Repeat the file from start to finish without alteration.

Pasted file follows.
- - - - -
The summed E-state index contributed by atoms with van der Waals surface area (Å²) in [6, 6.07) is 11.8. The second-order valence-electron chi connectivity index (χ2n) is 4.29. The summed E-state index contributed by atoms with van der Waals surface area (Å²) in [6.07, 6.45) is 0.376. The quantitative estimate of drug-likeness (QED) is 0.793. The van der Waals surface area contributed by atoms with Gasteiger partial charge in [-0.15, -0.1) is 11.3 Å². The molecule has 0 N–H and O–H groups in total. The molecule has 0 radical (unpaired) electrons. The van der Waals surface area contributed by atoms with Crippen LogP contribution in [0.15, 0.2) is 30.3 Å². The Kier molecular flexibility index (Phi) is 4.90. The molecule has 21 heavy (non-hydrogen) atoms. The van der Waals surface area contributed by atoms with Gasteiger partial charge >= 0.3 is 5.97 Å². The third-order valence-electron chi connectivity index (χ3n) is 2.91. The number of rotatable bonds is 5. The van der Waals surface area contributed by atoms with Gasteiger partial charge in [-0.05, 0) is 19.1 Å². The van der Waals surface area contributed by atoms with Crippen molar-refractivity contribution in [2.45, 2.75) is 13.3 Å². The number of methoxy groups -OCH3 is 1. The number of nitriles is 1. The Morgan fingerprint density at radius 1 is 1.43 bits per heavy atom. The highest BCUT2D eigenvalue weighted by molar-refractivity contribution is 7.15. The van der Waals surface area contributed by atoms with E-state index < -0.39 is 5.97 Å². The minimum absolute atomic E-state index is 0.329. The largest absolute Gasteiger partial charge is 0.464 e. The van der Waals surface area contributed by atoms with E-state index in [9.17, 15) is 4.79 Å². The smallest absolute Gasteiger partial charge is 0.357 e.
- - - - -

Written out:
The summed E-state index contributed by atoms with van der Waals surface area (Å²) in [6, 6.07) is 11.8. The second-order valence-electron chi connectivity index (χ2n) is 4.29. The summed E-state index contributed by atoms with van der Waals surface area (Å²) in [6.07, 6.45) is 0.376. The quantitative estimate of drug-likeness (QED) is 0.793. The van der Waals surface area contributed by atoms with Gasteiger partial charge in [-0.15, -0.1) is 11.3 Å². The molecule has 0 N–H and O–H groups in total. The molecule has 0 radical (unpaired) electrons. The van der Waals surface area contributed by atoms with Crippen LogP contribution in [0.15, 0.2) is 30.3 Å². The Kier molecular flexibility index (Phi) is 4.90. The molecule has 21 heavy (non-hydrogen) atoms. The van der Waals surface area contributed by atoms with Gasteiger partial charge >= 0.3 is 5.97 Å². The third-order valence-electron chi connectivity index (χ3n) is 2.91. The number of rotatable bonds is 5. The van der Waals surface area contributed by atoms with Gasteiger partial charge in [-0.05, 0) is 19.1 Å². The van der Waals surface area contributed by atoms with Crippen molar-refractivity contribution in [2.45, 2.75) is 13.3 Å². The number of methoxy groups -OCH3 is 1. The number of nitriles is 1. The Morgan fingerprint density at radius 1 is 1.43 bits per heavy atom. The highest BCUT2D eigenvalue weighted by molar-refractivity contribution is 7.15. The van der Waals surface area contributed by atoms with E-state index < -0.39 is 5.97 Å². The minimum absolute atomic E-state index is 0.329. The largest absolute Gasteiger partial charge is 0.464 e. The van der Waals surface area contributed by atoms with E-state index in [9.17, 15) is 4.79 Å². The smallest absolute Gasteiger partial charge is 0.357 e.